Life is full of little surprises. How else can I explain why I would spend most of the weekend reading a romance novel when I don’t even like romance novels? After all, aren’t romance novels all about some gorgeous young thing falling in love with some other gorgeous young thing, having a few ups and downs and then living happily ever after? At 59 I know that is about as likely as winning the lottery. So how could someone so cynical [and old] find herself unable to put Brumby’s Run down?
Part of the answer lies in the fact that Brumby’s Run is what is called a ‘rural romance’ novel. The story is set in country Victoria, the second most southern state in Australia and the state in which I happen to live. That alone would have been enough to pique my interest but the author, Jennifer Scoullar does more than just set the story in a place that I am familiar with, she makes that place come alive. She makes the brumbies come alive as well and I have loved brumbies since I was a child.
For those who are not familiar with our aussie terms, a brumby is a horse that owes its lineage to the intermixing of hundreds if not thousands of feral horses that have roamed the high country since white settlers came to Australia. Brumbies are not purebreds but they are amazingly hardy, intelligent, resourceful horses. They have to be to survive in a landscape that did not evolve with horses in mind. Brumbies can also be incredibly beautiful and it is obvious from her loving descriptions that Jennifer Scoullar knows them well. She loves horses of all kinds and it is her love affair with them and the land in which they live that makes this novel so compelling.
If I’m to be honest I have to admit that the human characters in Brumbies Run are very likable as well. The story centres around identical twins, Sam and Charlie. The names are masculine but the twins are actually eighteen year old girls. Until the beginning of the story they have never met each other because they were separated at birth. Their biological mother Mary had the twins as a teenager and knew she could not raise both of them so in desperation she gave one of the twins – Samantha – up for adoption. Sam was raised by a wealthy family from Melbourne and grew up with all that money could buy. She had her own horse, the best schooling, an elegant home, trips overseas. In short, she had the lot. The only thing Sam did not have was a happy family life.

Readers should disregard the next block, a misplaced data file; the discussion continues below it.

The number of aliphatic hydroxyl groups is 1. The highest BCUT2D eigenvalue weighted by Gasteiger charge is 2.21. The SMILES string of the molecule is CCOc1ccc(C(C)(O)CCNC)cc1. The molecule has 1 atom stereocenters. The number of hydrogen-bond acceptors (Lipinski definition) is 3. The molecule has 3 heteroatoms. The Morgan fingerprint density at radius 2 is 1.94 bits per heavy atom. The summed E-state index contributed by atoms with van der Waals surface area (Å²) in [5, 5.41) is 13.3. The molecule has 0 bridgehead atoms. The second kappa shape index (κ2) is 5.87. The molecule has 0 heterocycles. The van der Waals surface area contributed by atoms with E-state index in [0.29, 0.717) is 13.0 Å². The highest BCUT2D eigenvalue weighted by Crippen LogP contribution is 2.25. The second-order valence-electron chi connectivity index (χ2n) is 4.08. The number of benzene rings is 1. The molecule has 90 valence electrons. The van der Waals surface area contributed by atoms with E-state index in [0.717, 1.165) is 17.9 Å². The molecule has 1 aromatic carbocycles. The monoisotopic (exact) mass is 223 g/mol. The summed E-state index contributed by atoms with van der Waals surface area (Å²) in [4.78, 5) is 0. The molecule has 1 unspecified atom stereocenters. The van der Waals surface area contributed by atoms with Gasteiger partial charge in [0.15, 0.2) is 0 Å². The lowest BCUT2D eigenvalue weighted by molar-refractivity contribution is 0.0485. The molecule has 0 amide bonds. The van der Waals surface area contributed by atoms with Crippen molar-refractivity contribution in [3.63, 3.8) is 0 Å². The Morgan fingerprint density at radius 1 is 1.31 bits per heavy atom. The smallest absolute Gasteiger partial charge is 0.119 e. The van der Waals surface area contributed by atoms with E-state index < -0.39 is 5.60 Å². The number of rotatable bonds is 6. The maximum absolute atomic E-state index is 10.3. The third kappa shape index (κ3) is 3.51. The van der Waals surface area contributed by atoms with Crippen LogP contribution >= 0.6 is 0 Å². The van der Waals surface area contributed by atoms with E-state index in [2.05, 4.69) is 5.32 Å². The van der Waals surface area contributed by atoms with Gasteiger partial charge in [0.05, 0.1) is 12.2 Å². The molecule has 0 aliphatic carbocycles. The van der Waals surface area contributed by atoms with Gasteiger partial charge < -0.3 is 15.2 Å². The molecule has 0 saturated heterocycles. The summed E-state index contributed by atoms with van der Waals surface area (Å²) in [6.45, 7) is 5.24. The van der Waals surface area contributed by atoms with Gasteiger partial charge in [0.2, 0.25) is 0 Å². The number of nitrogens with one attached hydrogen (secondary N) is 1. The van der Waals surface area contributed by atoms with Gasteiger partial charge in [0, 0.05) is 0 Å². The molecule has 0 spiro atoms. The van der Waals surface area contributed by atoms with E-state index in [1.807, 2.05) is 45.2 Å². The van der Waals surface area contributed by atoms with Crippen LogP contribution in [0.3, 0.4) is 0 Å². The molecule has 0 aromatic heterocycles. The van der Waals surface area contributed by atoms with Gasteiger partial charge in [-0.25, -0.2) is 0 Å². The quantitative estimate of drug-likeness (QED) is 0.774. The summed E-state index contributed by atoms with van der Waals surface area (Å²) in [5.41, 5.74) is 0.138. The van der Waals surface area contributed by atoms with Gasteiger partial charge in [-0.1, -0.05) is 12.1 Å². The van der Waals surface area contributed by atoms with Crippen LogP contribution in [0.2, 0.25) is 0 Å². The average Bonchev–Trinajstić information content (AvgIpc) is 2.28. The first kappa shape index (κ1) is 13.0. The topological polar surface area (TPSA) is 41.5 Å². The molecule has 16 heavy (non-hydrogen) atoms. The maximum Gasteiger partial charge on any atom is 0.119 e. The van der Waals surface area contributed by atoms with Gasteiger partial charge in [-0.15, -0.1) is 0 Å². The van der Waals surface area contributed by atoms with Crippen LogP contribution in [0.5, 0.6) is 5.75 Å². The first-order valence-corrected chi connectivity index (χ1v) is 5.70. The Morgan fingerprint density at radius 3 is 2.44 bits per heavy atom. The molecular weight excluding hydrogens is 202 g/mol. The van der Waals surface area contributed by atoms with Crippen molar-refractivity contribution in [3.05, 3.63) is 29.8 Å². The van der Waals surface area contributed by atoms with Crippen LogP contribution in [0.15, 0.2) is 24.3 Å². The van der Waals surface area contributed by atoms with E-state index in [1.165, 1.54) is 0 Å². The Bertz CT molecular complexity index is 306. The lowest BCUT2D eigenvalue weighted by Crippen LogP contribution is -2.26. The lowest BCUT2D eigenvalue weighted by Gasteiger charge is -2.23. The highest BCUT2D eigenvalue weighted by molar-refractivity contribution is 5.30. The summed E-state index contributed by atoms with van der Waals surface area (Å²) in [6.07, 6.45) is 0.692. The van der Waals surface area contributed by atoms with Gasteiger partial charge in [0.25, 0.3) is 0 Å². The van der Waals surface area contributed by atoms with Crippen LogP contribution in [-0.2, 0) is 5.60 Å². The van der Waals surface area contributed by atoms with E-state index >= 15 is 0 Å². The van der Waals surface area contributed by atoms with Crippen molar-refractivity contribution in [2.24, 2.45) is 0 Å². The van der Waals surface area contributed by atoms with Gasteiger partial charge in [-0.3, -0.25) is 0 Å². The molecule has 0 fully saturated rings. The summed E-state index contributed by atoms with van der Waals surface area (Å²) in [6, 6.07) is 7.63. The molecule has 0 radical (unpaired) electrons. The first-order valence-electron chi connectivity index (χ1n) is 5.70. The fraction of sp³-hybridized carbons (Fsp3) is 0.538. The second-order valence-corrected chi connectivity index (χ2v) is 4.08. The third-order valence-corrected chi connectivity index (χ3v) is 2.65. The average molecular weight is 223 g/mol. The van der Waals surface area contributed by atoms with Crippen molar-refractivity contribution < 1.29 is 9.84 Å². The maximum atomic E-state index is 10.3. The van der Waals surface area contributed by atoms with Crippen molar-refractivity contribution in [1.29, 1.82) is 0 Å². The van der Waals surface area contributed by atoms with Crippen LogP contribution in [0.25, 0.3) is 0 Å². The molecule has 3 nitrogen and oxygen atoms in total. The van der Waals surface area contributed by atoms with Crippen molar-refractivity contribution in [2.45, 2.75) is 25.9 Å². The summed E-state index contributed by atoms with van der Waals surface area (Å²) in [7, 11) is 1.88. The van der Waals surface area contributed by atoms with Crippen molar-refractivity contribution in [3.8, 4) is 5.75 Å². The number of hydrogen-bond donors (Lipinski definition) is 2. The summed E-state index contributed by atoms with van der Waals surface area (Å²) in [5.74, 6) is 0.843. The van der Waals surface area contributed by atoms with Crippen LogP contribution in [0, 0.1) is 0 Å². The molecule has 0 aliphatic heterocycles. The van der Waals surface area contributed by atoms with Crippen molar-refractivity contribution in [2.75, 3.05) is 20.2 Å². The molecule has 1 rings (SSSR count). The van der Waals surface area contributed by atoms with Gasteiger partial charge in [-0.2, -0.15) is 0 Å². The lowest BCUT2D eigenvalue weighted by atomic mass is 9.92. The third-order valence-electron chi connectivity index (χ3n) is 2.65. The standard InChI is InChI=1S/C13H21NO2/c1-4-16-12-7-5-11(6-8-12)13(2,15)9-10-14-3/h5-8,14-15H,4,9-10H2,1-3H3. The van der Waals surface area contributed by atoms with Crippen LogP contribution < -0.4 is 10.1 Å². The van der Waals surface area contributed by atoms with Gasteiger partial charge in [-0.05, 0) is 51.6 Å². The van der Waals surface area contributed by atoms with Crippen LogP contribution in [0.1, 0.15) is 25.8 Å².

Charlie, the twin who stayed with Mary, grew up dirt poor on the run down property her mother had inherited and could not manage. Charlie grew up wild with a huge chip on her shoulder but she did have the freedom to do what she wanted to do and that was to work with horses.
The twins might never have met had Charlie not become ill with cancer. Only her identical twin could save her but Sam did not even know she was adopted. And so the scene was set for the development of some very interesting relationships.
Without giving the whole storyline away I’ll just say that I found the relationships between the twins and their two sets of parents very satisfying as Scoullar depicted all of the adults as flawed human beings and that made them seem very real. She made the twins seem very real as well, although there were some things that made me raise an eyebrow. For instance when Sam arrives at her biological mother’s property, Brumby’s Run, she is completely on her own in a run down house with no electricity. She has no light and no way to store fresh food or cook [the stove is electric as well]. Yet this city girl settles in without a qualm and even copes with the outdoor dunny [toilet] and a water-tank full of mosquito ‘wrigglers’.
As a city girl myself I’m pretty sure I would have got in my car and driven to the nearest motel but then again I am a bit of a wimp. In the story though Sam’s make-do attitude seemed right somehow and made her gradual transformation from city girl to country girl more believable.
And now to the romance. There is quite a bit of romance in Brumby’s Run and it did not make me pull a face. The male love interests were recognizably aussie ‘blokes’ and had their strengths and weaknesses, just like the girls. Drew was perhaps just a tiny bit too ‘nice’ at times but even at his nicest he never descended into the perfect man that so many romance novelists create. None of the males in Brumby’s Run were cardboard cut-outs and for that Jennifer Scoullar has my undying gratitude!
Last but not least a word about the craft of writing. I know that the author had a professional editor for Brumby’s Run but, having read an unedited short story she wrote I can say with all honesty that the beauty of the prose is all hers. Crisp, clean, evocative. Brumby’s Run is a rich, layered, well-written story that just happens to be a romance.
I apologize for my very obvious bias and would just like to finish by saying that despite my bias I enjoyed Brumby’s Run immensely and would recommend it to anyone, even guys.